Simulating a bullet impact - Femto Engineering - Femto Engineering

Simulating a bullet impact

Numerical simulations of bullet impacts on Kevlar® and steel plates using the SPH method.

Introduction

As with nearly all engineering designs, bullets are tested to determine their effectiveness and penetration, while armour is tested for its effectiveness in stopping said penetration.

During their design phases they undergo many changes, which makes the testing and analyses costly. The results of impact simulations using computers are getting better, so it is becoming more and more interesting for the industry’s to use computer analyses to predict the behaviour of materials.

One of these methods is SPH (Smooth particle hydrodynamics). This method uses a particle based meshless material description, allowing for high deformation and fragmentation.

Problem Definition

To develop better armour, ballistic lab testing has to be performed to understand the results of impact. To enhance this process there have been studies made using different types of software to simulate the impact of bullets on steel, Kevlar® and ceramic. Femto engineering has initiated a study using the SPH method to create impact calculations and researching the pro and cons of this method.

 

Approach

First research had to be done on finding the proper references to outline the study. Input was based on numerical simulations and experiments performed by Dale S. Preece and Vanessa S. Berg.  During these experiments a 338 Winchester Magnum A-frame hunting bullet was used. The first tests were done with the bullet fired at bare steel from a Ruger M70 bolt action rifle. During the second series of tests a Kevlar® plate was placed between the steel and the rifle. The bullet velocity was chronographed during each shot.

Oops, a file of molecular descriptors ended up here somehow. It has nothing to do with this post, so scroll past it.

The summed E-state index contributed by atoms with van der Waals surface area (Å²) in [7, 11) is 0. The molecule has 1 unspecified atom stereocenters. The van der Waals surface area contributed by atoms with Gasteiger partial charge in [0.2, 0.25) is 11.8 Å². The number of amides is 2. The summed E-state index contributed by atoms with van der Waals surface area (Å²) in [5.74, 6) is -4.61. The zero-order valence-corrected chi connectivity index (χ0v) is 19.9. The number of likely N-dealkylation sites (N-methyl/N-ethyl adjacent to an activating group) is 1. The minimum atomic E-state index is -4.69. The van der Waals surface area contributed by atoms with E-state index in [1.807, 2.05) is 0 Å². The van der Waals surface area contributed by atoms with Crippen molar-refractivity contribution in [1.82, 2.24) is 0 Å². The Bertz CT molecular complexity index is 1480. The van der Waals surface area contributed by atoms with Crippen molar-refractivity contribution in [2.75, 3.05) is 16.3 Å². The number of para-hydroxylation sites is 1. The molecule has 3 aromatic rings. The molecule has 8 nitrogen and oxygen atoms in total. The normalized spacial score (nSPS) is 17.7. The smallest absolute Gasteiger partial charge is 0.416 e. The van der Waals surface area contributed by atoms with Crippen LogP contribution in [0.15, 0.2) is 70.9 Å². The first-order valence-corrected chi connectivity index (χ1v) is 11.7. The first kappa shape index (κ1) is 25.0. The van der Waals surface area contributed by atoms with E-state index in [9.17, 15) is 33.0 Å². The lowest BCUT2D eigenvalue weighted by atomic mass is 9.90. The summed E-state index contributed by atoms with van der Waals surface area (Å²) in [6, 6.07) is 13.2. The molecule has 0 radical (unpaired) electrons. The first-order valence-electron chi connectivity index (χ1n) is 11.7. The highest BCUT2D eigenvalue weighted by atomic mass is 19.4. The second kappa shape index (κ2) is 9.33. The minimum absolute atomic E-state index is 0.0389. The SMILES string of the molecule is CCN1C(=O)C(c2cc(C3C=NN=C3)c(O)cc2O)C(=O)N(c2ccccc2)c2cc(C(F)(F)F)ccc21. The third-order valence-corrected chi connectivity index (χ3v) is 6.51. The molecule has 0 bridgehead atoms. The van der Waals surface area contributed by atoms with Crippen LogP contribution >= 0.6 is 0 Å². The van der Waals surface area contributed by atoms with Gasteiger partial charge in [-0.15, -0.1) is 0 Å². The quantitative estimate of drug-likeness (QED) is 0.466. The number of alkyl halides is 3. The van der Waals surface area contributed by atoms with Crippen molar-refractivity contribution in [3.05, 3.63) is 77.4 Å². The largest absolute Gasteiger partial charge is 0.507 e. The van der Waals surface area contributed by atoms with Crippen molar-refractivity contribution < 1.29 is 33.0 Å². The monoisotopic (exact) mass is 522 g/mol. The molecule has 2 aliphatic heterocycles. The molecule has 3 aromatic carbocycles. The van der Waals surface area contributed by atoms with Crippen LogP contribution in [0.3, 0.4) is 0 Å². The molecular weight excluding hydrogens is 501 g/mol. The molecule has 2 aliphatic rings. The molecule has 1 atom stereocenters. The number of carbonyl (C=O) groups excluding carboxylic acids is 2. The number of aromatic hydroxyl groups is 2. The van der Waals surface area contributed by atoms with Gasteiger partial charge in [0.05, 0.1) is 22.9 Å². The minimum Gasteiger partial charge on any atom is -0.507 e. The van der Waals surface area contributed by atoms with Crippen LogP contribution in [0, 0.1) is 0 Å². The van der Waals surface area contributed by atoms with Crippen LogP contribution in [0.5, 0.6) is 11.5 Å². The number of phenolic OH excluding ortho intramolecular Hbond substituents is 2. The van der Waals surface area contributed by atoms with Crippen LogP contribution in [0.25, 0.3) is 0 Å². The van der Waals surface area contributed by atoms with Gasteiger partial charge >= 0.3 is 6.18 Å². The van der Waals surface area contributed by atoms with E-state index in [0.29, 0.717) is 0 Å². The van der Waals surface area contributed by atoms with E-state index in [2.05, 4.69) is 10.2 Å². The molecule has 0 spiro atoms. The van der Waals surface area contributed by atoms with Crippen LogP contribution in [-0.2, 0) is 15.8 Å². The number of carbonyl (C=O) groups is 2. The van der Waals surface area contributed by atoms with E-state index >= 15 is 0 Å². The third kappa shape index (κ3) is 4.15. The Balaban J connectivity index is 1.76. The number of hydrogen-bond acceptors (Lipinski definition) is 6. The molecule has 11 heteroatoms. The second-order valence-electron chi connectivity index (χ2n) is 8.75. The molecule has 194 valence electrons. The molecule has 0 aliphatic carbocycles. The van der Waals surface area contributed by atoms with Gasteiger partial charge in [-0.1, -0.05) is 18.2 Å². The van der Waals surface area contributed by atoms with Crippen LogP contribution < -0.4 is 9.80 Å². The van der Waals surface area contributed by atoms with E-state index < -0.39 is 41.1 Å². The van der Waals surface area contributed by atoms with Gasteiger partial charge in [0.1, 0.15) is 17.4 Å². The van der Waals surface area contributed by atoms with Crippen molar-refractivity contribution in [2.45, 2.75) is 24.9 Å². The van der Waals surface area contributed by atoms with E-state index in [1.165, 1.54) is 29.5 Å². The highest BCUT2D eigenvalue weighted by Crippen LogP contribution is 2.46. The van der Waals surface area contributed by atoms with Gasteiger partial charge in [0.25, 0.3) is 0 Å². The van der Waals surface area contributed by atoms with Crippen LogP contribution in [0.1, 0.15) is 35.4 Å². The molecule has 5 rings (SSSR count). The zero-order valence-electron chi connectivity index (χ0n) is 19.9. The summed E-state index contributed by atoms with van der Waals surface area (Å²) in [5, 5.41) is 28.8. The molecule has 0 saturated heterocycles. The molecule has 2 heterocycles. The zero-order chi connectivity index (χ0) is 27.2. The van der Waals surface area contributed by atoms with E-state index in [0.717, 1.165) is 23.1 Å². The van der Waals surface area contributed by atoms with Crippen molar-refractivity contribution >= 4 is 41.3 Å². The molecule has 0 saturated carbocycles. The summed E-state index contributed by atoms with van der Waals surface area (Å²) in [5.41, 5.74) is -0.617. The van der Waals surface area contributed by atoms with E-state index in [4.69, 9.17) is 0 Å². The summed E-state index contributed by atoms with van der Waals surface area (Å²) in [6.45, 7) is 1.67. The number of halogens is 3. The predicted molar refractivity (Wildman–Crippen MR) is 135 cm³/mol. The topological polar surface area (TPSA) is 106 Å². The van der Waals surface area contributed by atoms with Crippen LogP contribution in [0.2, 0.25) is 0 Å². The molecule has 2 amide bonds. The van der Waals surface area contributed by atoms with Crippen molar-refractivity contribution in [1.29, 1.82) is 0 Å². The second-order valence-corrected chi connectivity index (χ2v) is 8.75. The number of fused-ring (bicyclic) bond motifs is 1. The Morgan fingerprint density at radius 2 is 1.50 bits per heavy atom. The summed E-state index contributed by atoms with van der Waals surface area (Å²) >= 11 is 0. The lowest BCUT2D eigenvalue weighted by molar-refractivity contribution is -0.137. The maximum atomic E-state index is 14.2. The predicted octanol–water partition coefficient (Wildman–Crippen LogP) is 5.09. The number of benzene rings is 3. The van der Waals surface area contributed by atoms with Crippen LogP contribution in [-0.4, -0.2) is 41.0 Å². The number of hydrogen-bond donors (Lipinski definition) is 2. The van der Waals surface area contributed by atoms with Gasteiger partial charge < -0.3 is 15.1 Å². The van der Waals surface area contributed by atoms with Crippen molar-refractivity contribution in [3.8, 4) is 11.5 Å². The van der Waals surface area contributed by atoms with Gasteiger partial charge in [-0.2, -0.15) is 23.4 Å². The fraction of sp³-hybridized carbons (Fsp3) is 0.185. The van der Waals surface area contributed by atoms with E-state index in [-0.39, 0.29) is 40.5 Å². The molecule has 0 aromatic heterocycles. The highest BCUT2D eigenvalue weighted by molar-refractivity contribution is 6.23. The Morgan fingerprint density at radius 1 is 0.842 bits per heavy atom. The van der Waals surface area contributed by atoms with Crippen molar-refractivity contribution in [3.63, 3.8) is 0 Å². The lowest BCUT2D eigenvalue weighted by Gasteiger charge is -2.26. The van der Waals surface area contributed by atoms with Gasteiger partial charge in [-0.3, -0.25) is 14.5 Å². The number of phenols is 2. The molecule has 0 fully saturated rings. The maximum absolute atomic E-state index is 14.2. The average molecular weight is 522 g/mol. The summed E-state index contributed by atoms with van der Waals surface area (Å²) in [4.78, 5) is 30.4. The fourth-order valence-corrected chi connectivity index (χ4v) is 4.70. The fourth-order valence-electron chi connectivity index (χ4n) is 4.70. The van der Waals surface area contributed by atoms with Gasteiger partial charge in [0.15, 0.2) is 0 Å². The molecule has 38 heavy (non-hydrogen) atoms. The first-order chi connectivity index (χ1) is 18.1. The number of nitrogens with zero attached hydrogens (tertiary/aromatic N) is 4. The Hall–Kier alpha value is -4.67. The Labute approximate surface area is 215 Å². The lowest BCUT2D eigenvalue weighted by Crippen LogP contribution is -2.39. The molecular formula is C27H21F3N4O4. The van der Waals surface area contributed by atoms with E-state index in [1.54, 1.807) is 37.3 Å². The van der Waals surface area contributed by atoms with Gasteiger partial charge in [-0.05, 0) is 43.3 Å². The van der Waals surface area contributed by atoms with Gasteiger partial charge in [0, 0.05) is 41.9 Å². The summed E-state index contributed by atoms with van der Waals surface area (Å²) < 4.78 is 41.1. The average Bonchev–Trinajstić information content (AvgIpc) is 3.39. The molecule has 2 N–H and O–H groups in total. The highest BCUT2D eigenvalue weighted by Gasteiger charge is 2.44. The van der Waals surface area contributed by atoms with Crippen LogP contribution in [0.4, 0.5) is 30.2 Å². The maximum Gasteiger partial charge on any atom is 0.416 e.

Femto performed numerical simulations using the SPH (Smooth Particle Hydrodynamics) method, an element method that uses particles to simulate materials. In comparison to earlier studies done with Altair software, good correlation between numerical results and experiment could be made.

Conclusion

The use of SPH is a good step forward in assisting the process of predicting material behaviour. Further research and validation has to be performed to create more exact simulations.

March 28, 2017
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